• Status: Solved
  • Priority: Medium
  • Security: Public
  • Views: 475
  • Last Modified:

Group Policies applied to "TERMINAL SERVER USERS" group

Please see the following article:


In my opinion the suggested solution will only work if the Terminal Server is also a domain controller.

My TS is not a domain controller and I have not been able to get the above to work.

It would seem that I would have to use the "Local Computer/TERMINAL SERVER USERS" group to set the policy and not the "Domain/Local Computer/TERMINAL SERVER USERS", however, I don't see any way that can be done.

Currently, I have to create separte accounts for TS users that use TS from their desktop computer, otherwise the stringent policies I apply to the TS aslo apply to their desktop.
1 Solution
To use different settings depending on whether the user logs on to his workstation or a Terminal Server, you'll need the "Loopback" feature.
1. Create a new OU, put your Terminal Servers in there. Create a new GPO in your Terminal Server OU, named, for example "Loopback"; check "deactivate userdefined configuration" (I'm not sure about the English name of that entry) in properties. Edit the GPO and enable: Computer Configuration - Administrative Templates - group policies - Activate Loopback mode for group policies (or similar; as I said, I don't use an English version, so check out the explanation tab if unsure). Set the mode to replace (or merge, whatever suits you better).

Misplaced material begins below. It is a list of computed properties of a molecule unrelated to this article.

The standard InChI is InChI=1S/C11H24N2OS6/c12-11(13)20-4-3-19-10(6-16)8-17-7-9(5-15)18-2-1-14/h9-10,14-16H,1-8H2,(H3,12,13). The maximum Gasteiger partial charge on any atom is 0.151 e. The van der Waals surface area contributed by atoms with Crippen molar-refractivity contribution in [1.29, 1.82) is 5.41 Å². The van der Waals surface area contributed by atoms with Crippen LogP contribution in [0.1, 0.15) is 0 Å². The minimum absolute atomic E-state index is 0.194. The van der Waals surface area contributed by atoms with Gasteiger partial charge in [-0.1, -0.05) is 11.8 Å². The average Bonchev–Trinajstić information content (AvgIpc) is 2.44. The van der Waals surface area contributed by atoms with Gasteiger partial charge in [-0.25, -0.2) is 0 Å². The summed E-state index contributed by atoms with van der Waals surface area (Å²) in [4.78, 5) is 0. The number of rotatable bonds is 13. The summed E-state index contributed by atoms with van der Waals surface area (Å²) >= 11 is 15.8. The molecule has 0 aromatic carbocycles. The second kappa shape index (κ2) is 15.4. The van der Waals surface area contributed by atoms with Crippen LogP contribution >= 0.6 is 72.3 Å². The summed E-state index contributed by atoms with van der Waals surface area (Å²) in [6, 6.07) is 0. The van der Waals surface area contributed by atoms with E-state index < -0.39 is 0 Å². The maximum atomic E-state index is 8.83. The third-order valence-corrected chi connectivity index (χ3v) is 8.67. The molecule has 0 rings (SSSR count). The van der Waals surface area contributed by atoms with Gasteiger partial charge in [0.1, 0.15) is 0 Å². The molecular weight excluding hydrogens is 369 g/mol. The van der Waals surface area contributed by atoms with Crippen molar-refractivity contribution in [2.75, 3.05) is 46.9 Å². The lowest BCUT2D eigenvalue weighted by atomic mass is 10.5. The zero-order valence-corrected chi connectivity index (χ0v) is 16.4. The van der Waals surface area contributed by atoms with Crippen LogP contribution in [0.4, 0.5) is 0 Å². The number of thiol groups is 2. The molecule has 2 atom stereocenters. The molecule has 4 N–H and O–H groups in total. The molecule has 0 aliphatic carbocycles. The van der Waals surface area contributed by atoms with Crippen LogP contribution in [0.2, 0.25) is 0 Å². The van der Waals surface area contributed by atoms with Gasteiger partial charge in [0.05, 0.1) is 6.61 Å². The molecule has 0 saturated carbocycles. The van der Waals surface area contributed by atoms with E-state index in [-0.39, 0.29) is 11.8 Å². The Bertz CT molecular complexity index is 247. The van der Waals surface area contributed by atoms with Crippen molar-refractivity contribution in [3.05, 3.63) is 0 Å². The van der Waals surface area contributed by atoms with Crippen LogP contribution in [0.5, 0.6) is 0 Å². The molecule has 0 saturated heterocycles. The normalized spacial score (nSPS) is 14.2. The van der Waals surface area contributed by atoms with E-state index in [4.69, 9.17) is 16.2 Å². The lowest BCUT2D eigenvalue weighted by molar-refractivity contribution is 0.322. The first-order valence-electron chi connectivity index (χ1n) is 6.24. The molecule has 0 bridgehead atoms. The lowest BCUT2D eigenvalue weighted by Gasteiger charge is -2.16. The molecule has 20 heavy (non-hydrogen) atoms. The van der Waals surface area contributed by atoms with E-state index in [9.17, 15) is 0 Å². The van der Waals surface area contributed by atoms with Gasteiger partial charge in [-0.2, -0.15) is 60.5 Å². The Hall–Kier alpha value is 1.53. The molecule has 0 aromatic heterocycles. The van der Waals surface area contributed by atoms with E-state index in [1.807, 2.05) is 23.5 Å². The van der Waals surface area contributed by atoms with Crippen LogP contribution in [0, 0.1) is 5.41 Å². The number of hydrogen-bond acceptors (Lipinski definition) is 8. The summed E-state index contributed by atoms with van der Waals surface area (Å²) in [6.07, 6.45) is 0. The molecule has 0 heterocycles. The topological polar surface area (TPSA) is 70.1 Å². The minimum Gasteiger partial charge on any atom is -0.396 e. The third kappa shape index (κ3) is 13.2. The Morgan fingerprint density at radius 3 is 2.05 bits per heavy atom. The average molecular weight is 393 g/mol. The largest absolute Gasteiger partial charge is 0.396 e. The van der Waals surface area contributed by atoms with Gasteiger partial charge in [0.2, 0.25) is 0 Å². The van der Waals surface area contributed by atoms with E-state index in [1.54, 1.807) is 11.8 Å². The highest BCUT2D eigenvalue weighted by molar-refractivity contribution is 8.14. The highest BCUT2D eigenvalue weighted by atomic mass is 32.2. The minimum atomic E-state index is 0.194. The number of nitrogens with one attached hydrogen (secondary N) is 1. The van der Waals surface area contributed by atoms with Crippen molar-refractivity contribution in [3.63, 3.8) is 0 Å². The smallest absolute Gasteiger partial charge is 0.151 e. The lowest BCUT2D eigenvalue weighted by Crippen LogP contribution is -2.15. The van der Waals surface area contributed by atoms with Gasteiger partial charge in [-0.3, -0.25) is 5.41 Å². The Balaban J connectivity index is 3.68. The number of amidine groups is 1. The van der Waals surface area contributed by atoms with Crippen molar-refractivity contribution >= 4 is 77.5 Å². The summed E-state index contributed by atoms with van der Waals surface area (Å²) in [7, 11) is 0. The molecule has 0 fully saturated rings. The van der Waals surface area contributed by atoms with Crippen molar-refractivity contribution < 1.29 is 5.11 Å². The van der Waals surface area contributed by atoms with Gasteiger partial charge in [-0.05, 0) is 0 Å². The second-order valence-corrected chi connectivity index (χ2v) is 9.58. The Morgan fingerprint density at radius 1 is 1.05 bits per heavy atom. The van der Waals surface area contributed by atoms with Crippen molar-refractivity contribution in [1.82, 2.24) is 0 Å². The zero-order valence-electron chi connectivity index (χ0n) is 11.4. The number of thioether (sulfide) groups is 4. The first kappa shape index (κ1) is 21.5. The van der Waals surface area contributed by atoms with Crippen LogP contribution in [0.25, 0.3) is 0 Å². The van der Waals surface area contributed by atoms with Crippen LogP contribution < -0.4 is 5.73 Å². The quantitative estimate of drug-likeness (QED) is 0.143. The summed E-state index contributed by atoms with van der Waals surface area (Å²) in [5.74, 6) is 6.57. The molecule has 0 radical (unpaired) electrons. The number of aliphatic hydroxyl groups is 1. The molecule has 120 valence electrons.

2. Now you can create your additional GPO(s) for your users in this OU. If possible, check "deactivate computer configuration" in those. Important: Do *not* use the "Loopback" GPO to configure other settings. These GPOs will now only apply if the users logon to a terminal server session. Depending on your loopback mode setting, your regular user GPOs will still apply, but they will be overridden by the settings defined in your terminal server GPO.
Note that you do (or "may") *not* need to put the users in (or below) the TS OU. New GPOs in that OU will be applied to all users logging on using Terminal Services, even though those users are not in/below the TS OU.
To exclude administrators, use the security group filtering. I'd recommend to do the following (for any GPO, not only TS): For every GPO, create a global security group named, for example, GPol<GPO name> (*G*lobal *Pol*icy group for GPO <name>). Make the desired users member of this group. In the security settings for the GPO, remove the "Apply Policy" and the "Read Policy" permission for the default "Authenticated Users", add it for the proper security group instead. That way you're pretty safe from surprises ...

Loopback Processing of Group Policy

How to Apply Group Policy Objects to Terminal Services Servers

Step-by-Step Guide to Understanding the Group Policy Feature Set
Question has a verified solution.

Are you are experiencing a similar issue? Get a personalized answer when you ask a related question.

Have a better answer? Share it in a comment.

Join & Write a Comment

Featured Post

Free Tool: ZipGrep

ZipGrep is a utility that can list and search zip (.war, .ear, .jar, etc) archives for text patterns, without the need to extract the archive's contents.

One of a set of tools we're offering as a way to say thank you for being a part of the community.

Tackle projects and never again get stuck behind a technical roadblock.
Join Now